Chasing Trains Day 4: Rome Wasn't Built in a Day

Neither can it be toured in a day, but that was all I had left.

The hotel, much to my surprise, provided a decent breakfast spread (by decent I mean they have bacon, and bacon makes everything wonderful). The coffee was unfortunate, though, but enough to get me going.

I had 2-day tickets to the hop-on hop-off bus (which I stupidly bought the day before), so I headed straight to the Coliseum. There was already a bit of a queue by the time I got there, but I was able to skip it by availing of the audio guide which had a separate (nonexistent) line. I prefer them to actual tour guides because I can wander about on my own pace and still get a narrative of the whole place.

Of course me being me, I got lost on the way to the very first stop, so for a while there I was listening to the guide talk about things that weren't even there: This is where they kept the gladiators? Really? But it's just a hallway...

I finally figured it out after the next stop made even less sense than the first, so I had to retrace my steps and redo the whole tour. Ah, well.

Because majority of the tourists are still stuck in the queue (teehee), I was free to sit back and relax and just marvel at the majesty of it all. No elbowing for the best photo angles, no noisy flag-wielding tour guides. If there ever was a motive to wake up early this would be it.

Doggie, bane of all gladiators
Afterwards I headed back to Vatican City to see the museum. This time I whipped out my maps (okay, I used my iPhone's GPS) so I located it in no time. There was hardly any line to enter, which is one of the few perks of Christmastime travel (the other being you don't have to worry about the dress code because you're all bundled up anyway). I hear the queues reach epic proportions come summertime.

The Vatican Museum proved to be a bit of a surprise (clearly I did not do my research). I was expecting a plethora of religious artifacts and things related to the Christian faith, but as it turns out, the "museum" is actually a series of galleries that includes, among a billion other things, ancient Egyptian artifacts (with a couple of real mummies), and countless busts and sculptures of Greek and Roman gods. I keep thinking if they sold it all off they could probably feed Somalia. Just saying.

A tour of the Vatican museum culminates in the Sistine Chapel, famous for Michaelangelo's frescoes and as the site of the papal conclave. The Sistine to me is like that bowl of ramen they sell at the peak of Mt. Fuji - you can't really tell if it's truly the most awesome bowl of noodles you've had, or if it's only so awesome because you had to scale a mountain to have it. The Vatican museum has more than fifty (!!!) galleries - all of which you have to go through before reaching the chapel. I mean, good heavens, I could only take in so much art.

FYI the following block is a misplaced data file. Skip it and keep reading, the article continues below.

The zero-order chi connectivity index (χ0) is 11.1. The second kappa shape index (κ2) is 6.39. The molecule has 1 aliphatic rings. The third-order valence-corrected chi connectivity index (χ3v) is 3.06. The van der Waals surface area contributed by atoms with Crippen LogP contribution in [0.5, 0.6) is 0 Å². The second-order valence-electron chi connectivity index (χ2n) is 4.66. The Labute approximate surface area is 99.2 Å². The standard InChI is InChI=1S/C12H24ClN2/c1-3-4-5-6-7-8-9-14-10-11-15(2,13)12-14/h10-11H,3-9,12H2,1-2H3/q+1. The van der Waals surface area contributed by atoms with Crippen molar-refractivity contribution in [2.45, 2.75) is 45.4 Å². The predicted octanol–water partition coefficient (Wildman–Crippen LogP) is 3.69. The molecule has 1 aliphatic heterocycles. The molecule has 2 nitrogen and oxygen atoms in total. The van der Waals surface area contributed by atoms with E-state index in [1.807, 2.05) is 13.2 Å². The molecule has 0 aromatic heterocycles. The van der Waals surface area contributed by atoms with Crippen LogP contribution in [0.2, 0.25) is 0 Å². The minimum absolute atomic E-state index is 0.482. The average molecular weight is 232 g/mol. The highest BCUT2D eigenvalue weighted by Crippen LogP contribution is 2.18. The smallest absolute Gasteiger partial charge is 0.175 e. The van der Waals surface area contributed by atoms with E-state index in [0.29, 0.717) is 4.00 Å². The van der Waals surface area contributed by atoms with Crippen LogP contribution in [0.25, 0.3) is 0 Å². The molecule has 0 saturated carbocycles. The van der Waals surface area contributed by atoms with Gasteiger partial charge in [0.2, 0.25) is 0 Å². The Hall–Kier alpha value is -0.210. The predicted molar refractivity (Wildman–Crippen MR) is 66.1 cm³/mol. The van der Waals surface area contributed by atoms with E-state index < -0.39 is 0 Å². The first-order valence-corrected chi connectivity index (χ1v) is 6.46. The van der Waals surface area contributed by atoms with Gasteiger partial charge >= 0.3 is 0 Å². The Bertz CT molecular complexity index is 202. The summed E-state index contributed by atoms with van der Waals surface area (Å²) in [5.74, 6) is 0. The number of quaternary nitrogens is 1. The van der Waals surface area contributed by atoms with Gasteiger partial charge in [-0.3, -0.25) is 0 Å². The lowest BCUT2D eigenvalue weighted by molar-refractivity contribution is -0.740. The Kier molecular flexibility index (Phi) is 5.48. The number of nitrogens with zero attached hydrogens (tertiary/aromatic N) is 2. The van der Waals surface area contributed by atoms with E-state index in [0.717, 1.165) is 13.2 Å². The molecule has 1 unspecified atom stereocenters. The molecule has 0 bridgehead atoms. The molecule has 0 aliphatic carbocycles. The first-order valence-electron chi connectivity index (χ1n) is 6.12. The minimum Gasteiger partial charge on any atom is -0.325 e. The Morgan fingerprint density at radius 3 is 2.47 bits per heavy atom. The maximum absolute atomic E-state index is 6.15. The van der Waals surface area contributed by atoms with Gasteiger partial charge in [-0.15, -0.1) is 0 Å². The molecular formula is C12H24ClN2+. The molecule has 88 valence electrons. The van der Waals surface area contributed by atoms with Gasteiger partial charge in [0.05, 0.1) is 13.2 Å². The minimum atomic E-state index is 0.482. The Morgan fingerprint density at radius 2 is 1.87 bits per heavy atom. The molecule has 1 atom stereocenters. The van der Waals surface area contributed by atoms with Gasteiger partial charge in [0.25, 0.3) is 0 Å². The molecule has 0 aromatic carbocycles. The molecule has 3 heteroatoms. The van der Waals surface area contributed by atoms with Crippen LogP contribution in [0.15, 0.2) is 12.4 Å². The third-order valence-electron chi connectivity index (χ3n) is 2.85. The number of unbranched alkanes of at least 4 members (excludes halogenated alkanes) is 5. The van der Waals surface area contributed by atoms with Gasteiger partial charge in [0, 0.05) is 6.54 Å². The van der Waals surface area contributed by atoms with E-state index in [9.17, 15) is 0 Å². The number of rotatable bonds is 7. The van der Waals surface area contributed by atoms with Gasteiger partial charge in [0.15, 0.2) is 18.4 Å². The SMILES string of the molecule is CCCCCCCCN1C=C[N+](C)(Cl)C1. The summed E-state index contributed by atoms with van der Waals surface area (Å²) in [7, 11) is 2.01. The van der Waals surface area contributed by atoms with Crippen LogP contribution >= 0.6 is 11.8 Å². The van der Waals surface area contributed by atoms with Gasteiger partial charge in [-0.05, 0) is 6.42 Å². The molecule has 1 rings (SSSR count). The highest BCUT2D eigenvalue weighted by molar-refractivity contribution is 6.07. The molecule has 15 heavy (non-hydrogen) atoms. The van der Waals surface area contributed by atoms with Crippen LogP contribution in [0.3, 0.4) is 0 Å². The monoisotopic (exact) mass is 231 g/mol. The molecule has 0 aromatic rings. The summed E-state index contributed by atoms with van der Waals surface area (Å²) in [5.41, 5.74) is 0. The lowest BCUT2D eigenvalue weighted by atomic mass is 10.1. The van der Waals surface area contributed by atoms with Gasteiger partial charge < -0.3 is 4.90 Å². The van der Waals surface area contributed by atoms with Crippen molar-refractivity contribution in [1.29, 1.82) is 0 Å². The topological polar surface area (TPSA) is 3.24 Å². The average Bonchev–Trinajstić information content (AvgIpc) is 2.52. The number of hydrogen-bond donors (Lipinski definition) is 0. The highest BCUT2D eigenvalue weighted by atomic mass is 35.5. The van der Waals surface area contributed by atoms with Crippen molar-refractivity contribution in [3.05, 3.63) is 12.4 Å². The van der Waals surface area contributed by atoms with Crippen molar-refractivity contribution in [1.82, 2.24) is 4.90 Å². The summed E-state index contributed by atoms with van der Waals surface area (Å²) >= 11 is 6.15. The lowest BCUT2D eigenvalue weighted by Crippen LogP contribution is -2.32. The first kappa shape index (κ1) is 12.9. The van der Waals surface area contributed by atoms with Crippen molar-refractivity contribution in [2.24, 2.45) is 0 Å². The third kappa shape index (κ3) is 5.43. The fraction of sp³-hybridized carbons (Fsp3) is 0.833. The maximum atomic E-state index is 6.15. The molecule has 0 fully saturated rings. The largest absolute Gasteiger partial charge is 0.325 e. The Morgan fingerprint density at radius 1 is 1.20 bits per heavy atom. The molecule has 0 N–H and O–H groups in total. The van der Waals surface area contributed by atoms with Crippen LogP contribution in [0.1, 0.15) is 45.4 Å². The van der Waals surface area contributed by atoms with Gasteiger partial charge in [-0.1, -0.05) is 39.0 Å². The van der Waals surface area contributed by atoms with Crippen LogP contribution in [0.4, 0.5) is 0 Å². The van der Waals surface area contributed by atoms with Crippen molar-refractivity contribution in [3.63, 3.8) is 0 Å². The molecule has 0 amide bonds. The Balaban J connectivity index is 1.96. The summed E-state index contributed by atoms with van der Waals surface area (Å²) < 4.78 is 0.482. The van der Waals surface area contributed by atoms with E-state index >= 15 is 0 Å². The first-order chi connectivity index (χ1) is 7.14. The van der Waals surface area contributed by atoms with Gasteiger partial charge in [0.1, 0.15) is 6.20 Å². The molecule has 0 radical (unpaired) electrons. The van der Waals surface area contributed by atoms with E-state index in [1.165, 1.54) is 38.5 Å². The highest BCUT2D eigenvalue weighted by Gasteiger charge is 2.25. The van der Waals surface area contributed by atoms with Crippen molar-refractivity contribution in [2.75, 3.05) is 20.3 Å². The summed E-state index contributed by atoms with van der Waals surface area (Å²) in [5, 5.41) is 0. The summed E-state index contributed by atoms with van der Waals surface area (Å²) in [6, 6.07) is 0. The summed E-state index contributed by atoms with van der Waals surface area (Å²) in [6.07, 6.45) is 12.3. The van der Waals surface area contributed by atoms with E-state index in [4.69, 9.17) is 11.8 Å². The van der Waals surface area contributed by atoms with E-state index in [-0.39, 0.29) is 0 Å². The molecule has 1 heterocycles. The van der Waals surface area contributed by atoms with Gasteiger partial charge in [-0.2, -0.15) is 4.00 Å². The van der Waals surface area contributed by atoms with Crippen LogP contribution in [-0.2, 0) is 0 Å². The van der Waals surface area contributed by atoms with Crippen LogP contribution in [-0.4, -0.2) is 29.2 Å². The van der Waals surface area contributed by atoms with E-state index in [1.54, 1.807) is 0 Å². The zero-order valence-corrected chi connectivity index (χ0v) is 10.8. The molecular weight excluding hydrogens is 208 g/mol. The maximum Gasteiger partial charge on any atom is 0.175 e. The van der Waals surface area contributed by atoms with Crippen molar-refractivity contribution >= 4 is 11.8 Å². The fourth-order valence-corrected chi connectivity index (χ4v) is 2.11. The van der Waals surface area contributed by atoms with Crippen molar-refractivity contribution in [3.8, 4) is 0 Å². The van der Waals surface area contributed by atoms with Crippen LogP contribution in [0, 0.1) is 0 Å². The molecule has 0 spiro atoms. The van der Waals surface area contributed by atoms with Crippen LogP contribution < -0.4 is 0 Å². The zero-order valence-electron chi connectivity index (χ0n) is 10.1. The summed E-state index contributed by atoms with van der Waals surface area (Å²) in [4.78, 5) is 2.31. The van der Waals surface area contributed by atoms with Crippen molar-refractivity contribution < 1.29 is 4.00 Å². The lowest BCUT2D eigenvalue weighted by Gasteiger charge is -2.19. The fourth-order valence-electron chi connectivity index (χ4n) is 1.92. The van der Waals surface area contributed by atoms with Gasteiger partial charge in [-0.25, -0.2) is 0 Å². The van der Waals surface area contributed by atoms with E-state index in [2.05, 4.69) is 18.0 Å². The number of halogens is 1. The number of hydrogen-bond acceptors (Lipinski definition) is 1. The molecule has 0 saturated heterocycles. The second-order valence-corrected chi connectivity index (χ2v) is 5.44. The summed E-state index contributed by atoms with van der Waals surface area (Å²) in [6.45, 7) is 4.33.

After what seemed like an eternity of plowing through artwork I finally set foot on the Sistine chapel. Pictures are allowed in all of the museum except here, supposedly because NipponTV owns the copyright in exchange for shouldering the cost of the (controversial) restoration. Didn't stop the lady beside me from taking a picture though - her flash even fired. To be honest I don't understand the purpose of taking covert photos, especially here. The beauty of the frescoes - they pop out of the walls and ceilings in some sort of old-school 3D - is something that does not easily translate to JPEG, even when well-lit, so a hastily taken picture in very poor lighting conditions is just useless.

Even the musem's exit has to be grand
Having spent what felt like years in stuffy rooms, I dragged my weary feet to the Trevi fountain to enjoy the crisp winter air. Flipped a coin, so I could come back, as I'm sure I haven't even scratched the surface in terms of what this city has to offer.

It was getting dark as I hopped off the stop at Piazza Venecia, with the intent of going to the Pantheon (which my teensy tiny brain initially confused with the Parthenon). There was a bit of a GPS screw-up and I in my confused and panicked state I ended up boarding the next bus. Once I got my bearings back I decided to hop off the Trevi stop, and find my way to the Pantheon from there. The catch is I have to wait for the bus to make three-quarters of a round, and I only had an hour left before it closes. Yikes.

Piazza Venecia, underneath a not-so-full moon

I told myself that if I get to Trevi by 6 I'll just make a run for it. The bus stopped at exactly 6:05, so I bolted out the door, and ten minutes later I was panting (pun intended ;p) at the entrance of the temple to the gods.

Much like the Sistine, there is no capturing the enormity of the Pantheon's dome on camera. It's massive, and it envelopes you and leaves you awestruck.

On the way back to the bus stop I passed by the cathedral of St. Ignatius and decided to take a peek. It's a gorgeous gorgeous church, and very solemn, too, as there weren't too many tourists. Apparently, St. Gonzaga and St. Bellarmine were buried here (and not in their respective buildings in the Ateneo campus haha :p). St. Ignatius de Loyola's remains, however, are in the Church of the Gesu - the original one, not Camp Big Falcon in Katipunan - which I failed to visit because it's too far from the bus stops, and as such too risky for my directionally-challenged self.

A few minutes later I was back in the Trevi bus stop, clutching a paper cone of roasted chestnuts (overpriced, but I could not resist).

The bus dropped me off at Roma Termini, and I headed back to the hotel to get some rest.

Pope John Paul II, outside Roma Termini

When morning comes, I'll be chasing trains again.

To see all the posts in this series, click here.

No comments